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Ex-Google exec says Android cameras are years behind iPhone

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The iPhone vs Android flame wars are nothing new, with people on both sides of the aisle fighting over which OS is better. The latest entry in this never-ending battle involves an ex-Googler who surprisingly made the case for Apple over his former employer.

The controversy started innocently enough when former Google SVP of Social Vic Gundotra took to Facebook a few days ago to post 2 photos of his children and discuss the end of the DSLR. He lauded the fact that he had left his professional camera at home and shot the images with his iPhone 7 Plus using computational photography.

He was referring to Apple’s Portrait Mode which puts the foreground in focus and blurs out the background. He went on to call the results stunning and gave Apple a pat on the back. The post garnered a great deal of attention from folks eager to offer counterpoints.

One such person noted that the death of the DSLR had indeed arrived, but the Galaxy S8 performs even better as compared to the iPhone 7. Gundotra then jumped in to chime that he would never use an Android phone for photos. That’s a pretty shocking statement to make and when asked to elaborate on his stance he wrote down an in-depth reply.

Also Read: Samsung Galaxy S8, S8+ beat iPhone 7 Plus in Consumer Reports rankings

According to Gundotra, the root problem is Android. Its open-source nature means that it has to be neutral to all parties which in turn translates to a confusing array of Google and manufacturer photo apps that serve the same purpose.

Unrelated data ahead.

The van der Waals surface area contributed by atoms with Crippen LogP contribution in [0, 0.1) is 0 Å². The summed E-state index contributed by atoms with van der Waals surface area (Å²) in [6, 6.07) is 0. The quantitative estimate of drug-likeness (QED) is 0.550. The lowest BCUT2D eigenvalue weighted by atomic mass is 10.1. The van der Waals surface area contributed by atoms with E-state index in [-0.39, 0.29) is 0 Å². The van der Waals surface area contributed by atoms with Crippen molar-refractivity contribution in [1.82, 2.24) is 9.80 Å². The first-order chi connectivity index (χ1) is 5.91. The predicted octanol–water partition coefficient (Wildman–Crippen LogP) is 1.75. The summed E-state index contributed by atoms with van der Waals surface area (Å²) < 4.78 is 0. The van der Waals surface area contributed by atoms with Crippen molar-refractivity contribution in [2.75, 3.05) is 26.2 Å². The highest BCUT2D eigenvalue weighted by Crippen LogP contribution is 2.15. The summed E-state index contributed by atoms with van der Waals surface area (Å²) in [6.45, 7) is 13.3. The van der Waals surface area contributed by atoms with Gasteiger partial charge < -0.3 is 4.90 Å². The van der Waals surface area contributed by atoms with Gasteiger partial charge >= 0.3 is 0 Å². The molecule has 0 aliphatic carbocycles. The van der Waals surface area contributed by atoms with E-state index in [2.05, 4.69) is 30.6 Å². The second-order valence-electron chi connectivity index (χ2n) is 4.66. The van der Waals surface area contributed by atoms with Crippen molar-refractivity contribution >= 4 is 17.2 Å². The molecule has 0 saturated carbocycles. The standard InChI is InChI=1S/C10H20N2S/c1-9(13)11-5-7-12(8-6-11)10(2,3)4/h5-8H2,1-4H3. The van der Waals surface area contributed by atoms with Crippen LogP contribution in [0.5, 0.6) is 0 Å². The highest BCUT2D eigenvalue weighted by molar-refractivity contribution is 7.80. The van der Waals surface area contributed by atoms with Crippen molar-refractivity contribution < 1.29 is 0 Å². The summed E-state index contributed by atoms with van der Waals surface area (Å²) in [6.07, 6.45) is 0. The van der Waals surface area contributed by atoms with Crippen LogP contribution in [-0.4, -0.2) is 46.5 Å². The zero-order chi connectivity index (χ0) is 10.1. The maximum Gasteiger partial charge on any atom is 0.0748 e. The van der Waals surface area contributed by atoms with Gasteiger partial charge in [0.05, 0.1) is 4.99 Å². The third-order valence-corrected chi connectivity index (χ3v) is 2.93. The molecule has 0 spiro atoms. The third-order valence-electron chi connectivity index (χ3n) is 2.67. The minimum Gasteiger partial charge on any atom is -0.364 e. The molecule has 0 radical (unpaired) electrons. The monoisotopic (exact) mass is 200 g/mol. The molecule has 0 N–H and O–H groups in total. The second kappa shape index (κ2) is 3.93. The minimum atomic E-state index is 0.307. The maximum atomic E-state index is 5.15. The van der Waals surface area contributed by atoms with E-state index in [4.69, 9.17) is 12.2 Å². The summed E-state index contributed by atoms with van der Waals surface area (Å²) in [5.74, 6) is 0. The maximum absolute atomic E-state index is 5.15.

He points out that Samsung works on the hardware side of things, but has to convince Google to allow any innovation to surface in other apps via the appropriate API. This entire process can take years. Gundotra also asserts that Google used to be at the top when it came to computational photography, but has fallen back in recent times.

According to him, Apple doesn’t have any of these constraints since it can work on hardware and software simultaneously. He then concluded his thoughts by stating that anyone who truly cares about great photography would own an iPhone. Anyone who doesn’t mind being a few years behind can buy an Android handset.

While Gundotra has some solid logic behind his opinion, he fails to account for standout Android phones like the Google Pixel which many believe to be better at taking photos than the iPhone 7. Even the Galaxy S8 has many loyal fans who would easily recommend it as a great photography phone.